Monday, November 26, 2018

Transitioning Into the Next Project

Transition. It is a word that can be both exciting and challenging at the same time and for the same reason. The definition of transition is “the process or a period of changing from one state or condition to another.” You see, the definition has that word “change” in it and that is what is challenging. We are creatures of habit who like consistency, not change. We basically eat the same foods on a daily basis, watch the same type of TV sitcoms, and associate with like-minded people. Some of us like variety, but most of us like consistency. However, a Project Manager (PM) must be a master of variety. We are hired to manage change, and like it or not, we are rated on how well we do it. So if change  makes us uncomfortable, how do we manage it? How can we practice to become better at transitioning?Let’s review:

Accept that transition is necessary

As a PM, your role is to manage the project, which includes transitioning from one state to another. The issue here is getting comfortable with change and transition. There is an old saying that“the only constant is change.” As PMs, we are agents of change and we are managers of transition. And may I add, not just for our projects. This must be a value that is part of the PM’s persona. If the PM is only an agent of change and transition in his/her projects and not their professional improvement, one can assume that the PM may be a bit of a hypocrite. Strong word, but we PMs must look in the mirror, and if we want to be considered the “go-to” PM, then growth is necessary. And with growth, professional improvement, change, and transition. It is how we personify our work and profession. Managing project transitions will help one manage transition from one company to another.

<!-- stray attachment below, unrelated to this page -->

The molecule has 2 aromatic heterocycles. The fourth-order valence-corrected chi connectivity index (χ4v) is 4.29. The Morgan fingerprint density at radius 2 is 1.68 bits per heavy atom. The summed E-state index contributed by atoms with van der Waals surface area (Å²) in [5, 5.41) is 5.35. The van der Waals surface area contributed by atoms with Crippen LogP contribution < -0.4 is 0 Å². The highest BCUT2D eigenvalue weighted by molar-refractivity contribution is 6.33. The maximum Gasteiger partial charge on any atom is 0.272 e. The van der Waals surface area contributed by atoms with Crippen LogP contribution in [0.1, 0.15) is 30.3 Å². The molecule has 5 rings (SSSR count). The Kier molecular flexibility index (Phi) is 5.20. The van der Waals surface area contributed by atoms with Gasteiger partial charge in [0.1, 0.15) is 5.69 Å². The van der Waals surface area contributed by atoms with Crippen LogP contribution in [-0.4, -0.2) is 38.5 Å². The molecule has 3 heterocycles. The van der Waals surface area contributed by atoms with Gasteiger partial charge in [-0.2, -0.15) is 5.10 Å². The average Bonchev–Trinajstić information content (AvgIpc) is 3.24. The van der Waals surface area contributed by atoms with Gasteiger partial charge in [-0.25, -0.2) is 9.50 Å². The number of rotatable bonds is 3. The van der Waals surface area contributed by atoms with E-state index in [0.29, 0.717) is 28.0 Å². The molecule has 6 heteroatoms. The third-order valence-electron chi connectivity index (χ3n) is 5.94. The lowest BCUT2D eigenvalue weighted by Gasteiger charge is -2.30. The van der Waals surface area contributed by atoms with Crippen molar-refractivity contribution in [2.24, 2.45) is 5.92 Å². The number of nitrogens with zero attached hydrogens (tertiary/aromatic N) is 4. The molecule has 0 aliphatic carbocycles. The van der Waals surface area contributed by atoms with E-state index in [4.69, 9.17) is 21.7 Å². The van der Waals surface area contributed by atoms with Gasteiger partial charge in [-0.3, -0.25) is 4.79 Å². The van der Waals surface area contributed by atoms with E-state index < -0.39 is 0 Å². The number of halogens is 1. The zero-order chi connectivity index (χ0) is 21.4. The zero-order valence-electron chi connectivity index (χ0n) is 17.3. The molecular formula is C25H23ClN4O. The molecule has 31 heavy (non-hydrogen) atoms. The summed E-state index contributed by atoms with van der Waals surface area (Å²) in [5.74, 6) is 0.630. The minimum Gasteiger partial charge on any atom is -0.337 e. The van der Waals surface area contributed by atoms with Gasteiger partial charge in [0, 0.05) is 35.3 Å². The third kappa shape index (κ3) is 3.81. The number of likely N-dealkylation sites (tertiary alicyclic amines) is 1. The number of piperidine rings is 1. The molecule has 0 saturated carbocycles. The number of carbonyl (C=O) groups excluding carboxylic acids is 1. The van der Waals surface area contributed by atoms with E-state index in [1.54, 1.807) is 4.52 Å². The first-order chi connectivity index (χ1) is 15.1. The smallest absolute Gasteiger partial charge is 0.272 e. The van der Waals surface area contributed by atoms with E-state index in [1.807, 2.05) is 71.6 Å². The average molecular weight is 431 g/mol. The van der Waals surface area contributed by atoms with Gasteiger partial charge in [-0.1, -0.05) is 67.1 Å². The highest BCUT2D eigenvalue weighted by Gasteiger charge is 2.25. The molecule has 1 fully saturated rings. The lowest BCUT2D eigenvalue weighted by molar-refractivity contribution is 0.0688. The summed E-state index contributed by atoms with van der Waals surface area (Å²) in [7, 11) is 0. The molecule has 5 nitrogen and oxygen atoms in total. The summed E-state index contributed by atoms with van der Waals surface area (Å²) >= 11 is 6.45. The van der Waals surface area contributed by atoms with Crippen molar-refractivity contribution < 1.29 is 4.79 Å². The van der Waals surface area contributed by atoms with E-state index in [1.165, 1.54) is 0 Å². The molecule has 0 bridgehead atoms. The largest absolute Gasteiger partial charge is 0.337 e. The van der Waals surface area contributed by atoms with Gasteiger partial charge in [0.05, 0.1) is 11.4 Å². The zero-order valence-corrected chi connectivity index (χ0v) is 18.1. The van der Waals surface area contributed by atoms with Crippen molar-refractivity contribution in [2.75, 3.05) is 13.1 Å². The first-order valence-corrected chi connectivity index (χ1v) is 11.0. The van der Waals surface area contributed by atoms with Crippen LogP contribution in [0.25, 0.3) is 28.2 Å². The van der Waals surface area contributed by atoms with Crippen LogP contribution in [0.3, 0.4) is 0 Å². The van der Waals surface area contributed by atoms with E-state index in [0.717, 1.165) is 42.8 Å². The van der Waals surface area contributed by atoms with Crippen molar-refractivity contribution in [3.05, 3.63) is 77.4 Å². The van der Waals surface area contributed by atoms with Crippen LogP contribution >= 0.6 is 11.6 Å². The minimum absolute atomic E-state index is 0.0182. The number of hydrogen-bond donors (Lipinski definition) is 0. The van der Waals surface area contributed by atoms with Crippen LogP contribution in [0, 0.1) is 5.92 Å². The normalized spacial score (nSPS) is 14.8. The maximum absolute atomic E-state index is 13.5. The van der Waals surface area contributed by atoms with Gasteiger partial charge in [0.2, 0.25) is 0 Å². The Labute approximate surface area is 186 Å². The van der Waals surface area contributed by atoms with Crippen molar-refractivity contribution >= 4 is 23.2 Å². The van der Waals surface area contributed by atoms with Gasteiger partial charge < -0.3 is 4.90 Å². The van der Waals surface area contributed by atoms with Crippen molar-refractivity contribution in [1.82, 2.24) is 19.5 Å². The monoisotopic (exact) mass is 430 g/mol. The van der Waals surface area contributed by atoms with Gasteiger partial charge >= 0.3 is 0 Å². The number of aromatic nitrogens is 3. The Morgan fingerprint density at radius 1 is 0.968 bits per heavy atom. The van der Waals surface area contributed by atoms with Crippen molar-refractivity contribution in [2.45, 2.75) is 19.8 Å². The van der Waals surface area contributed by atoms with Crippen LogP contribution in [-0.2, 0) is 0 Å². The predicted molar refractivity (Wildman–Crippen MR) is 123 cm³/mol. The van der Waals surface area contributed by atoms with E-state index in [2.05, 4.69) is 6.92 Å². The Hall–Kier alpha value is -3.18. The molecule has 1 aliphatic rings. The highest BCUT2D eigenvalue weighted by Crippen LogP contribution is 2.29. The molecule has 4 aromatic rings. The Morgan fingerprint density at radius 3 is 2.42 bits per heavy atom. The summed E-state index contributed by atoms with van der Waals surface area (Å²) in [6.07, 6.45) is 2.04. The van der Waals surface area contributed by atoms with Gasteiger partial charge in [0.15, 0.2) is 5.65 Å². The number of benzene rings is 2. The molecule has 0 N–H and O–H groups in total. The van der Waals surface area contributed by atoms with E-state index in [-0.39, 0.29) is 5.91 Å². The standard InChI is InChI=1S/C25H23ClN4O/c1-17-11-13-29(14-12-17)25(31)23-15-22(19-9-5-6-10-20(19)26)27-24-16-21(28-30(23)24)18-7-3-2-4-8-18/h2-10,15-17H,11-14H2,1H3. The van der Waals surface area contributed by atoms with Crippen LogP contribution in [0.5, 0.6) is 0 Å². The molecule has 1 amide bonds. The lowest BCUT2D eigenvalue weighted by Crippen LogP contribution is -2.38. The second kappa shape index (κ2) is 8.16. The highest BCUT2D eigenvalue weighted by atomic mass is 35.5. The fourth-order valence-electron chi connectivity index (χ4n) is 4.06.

Accept that you may be uncomfortable managing transition

Even if the PM accepts the role of a change agent and understands that transition is part of life, the PM may not be entirely comfortable with this. This is understandable.However,a bit of discomfort can add to a PM’s professional growth. I believe that once a PM gets too comfortable doing the same thing the same way, that PM becomes obsolete. I would rather be uncomfortable learning something new than be too comfortable and facing the worst type of transition where I am forced to look for a new role. I have a good friend who says that being in transition (career wise) is the new constant. As a PM whohas experienced down-sizing, as uncomfortable as that is, I have usually bounced back because I have accepted that change and transition are now part of one’s professional career. It doesn’t mean I look forward to it, but I do understand that PMs must define themselves as the agent of change and transition.

                         Work to make others comfortable and you will become comfortable

One method I have found helpful is making others comfortable with the change and the looming transition that the project will bring. Whether it is the project team or the end-client, the PM will do a great service by making others comfortable. This can be done in multiple ways:

  •            Schedule part of the weekly project meeting to discuss what the end-result will look like when the project implements the product or change.
  •       Discuss one-on-one with the most affected individuals their concerns about the change and what the transition will be like
  •       Work with the project team to incorporate others in the testing process even before the UAT phase of the product so their comfort level rises.
Once you establish these techniques, change and transition will be accepted with more ease and you will even become comfortable with the transition.

Change is never easy, but your team can make a transition easier for everyone involved, including yourself. 

I am open to discussion at any time on these blogs or anything else related to project management you would like to explore. If you would like to comment about this blog, please do so by posting on this blog or by responding in an email at Benny A. Recine. You may inspire a blog article. I look forward to your comments.

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